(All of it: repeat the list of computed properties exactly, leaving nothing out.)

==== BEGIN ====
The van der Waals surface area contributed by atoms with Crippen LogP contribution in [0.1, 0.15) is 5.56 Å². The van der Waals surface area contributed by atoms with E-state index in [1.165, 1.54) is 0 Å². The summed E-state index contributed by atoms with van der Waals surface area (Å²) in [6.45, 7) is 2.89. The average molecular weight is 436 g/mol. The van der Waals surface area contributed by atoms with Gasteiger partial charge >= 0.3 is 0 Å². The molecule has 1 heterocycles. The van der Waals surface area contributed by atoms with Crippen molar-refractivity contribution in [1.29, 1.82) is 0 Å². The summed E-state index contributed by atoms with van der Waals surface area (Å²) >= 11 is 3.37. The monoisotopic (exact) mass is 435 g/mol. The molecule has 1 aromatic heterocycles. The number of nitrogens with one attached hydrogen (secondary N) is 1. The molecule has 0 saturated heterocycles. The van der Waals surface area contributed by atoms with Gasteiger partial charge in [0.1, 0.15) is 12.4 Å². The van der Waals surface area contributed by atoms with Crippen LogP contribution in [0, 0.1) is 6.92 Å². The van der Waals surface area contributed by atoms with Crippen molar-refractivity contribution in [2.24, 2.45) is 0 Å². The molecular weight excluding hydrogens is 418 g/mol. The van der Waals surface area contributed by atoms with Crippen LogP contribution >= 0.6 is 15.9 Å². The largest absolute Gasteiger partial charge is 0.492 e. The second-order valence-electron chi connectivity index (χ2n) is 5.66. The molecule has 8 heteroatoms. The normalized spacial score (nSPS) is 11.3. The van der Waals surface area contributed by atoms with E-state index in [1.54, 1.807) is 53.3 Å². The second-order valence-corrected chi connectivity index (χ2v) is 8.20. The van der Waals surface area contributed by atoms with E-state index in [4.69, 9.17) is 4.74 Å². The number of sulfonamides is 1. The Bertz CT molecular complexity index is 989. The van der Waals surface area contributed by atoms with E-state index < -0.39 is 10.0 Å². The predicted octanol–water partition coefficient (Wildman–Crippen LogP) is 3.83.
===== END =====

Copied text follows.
The van der Waals surface area contributed by atoms with Crippen LogP contribution in [0.1, 0.15) is 5.56 Å². The van der Waals surface area contributed by atoms with E-state index in [1.165, 1.54) is 0 Å². The summed E-state index contributed by atoms with van der Waals surface area (Å²) in [6.45, 7) is 2.89. The average molecular weight is 436 g/mol. The van der Waals surface area contributed by atoms with Gasteiger partial charge >= 0.3 is 0 Å². The molecule has 1 heterocycles. The van der Waals surface area contributed by atoms with Crippen molar-refractivity contribution in [1.29, 1.82) is 0 Å². The summed E-state index contributed by atoms with van der Waals surface area (Å²) >= 11 is 3.37. The monoisotopic (exact) mass is 435 g/mol. The molecule has 1 aromatic heterocycles. The number of nitrogens with one attached hydrogen (secondary N) is 1. The molecule has 0 saturated heterocycles. The van der Waals surface area contributed by atoms with Gasteiger partial charge in [0.1, 0.15) is 12.4 Å². The van der Waals surface area contributed by atoms with Crippen LogP contribution in [0, 0.1) is 6.92 Å². The van der Waals surface area contributed by atoms with Crippen molar-refractivity contribution in [2.24, 2.45) is 0 Å². The molecular weight excluding hydrogens is 418 g/mol. The van der Waals surface area contributed by atoms with Crippen LogP contribution >= 0.6 is 15.9 Å². The largest absolute Gasteiger partial charge is 0.492 e. The second-order valence-electron chi connectivity index (χ2n) is 5.66. The molecule has 8 heteroatoms. The normalized spacial score (nSPS) is 11.3. The van der Waals surface area contributed by atoms with E-state index in [1.54, 1.807) is 53.3 Å². The second-order valence-corrected chi connectivity index (χ2v) is 8.20. The van der Waals surface area contributed by atoms with E-state index in [4.69, 9.17) is 4.74 Å². The number of sulfonamides is 1. The Bertz CT molecular complexity index is 989. The van der Waals surface area contributed by atoms with E-state index < -0.39 is 10.0 Å². The predicted octanol–water partition coefficient (Wildman–Crippen LogP) is 3.83.